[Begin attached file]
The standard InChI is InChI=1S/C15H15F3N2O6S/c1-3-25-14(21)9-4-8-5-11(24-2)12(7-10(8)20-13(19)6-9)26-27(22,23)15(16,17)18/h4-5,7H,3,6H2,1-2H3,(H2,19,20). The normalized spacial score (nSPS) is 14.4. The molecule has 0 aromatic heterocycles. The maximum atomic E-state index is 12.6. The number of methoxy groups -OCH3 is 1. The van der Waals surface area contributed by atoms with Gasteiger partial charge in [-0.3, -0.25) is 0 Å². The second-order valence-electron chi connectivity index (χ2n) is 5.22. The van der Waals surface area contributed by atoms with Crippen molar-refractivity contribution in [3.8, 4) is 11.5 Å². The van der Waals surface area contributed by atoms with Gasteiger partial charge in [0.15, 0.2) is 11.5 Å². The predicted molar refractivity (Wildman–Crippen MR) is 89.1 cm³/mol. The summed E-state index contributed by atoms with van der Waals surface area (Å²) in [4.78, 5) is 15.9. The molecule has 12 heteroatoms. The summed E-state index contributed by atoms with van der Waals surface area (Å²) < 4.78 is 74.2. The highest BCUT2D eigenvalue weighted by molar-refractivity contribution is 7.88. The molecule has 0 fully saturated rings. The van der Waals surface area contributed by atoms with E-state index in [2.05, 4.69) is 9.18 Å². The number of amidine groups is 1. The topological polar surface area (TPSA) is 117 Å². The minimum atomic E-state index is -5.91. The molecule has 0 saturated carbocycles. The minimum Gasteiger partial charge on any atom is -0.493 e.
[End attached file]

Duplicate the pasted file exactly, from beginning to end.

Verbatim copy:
The standard InChI is InChI=1S/C15H15F3N2O6S/c1-3-25-14(21)9-4-8-5-11(24-2)12(7-10(8)20-13(19)6-9)26-27(22,23)15(16,17)18/h4-5,7H,3,6H2,1-2H3,(H2,19,20). The normalized spacial score (nSPS) is 14.4. The molecule has 0 aromatic heterocycles. The maximum atomic E-state index is 12.6. The number of methoxy groups -OCH3 is 1. The van der Waals surface area contributed by atoms with Gasteiger partial charge in [-0.3, -0.25) is 0 Å². The second-order valence-electron chi connectivity index (χ2n) is 5.22. The van der Waals surface area contributed by atoms with Crippen molar-refractivity contribution in [3.8, 4) is 11.5 Å². The van der Waals surface area contributed by atoms with Gasteiger partial charge in [0.15, 0.2) is 11.5 Å². The predicted molar refractivity (Wildman–Crippen MR) is 89.1 cm³/mol. The summed E-state index contributed by atoms with van der Waals surface area (Å²) in [4.78, 5) is 15.9. The molecule has 12 heteroatoms. The summed E-state index contributed by atoms with van der Waals surface area (Å²) < 4.78 is 74.2. The highest BCUT2D eigenvalue weighted by molar-refractivity contribution is 7.88. The molecule has 0 fully saturated rings. The van der Waals surface area contributed by atoms with E-state index in [2.05, 4.69) is 9.18 Å². The number of amidine groups is 1. The topological polar surface area (TPSA) is 117 Å². The minimum atomic E-state index is -5.91. The molecule has 0 saturated carbocycles. The minimum Gasteiger partial charge on any atom is -0.493 e.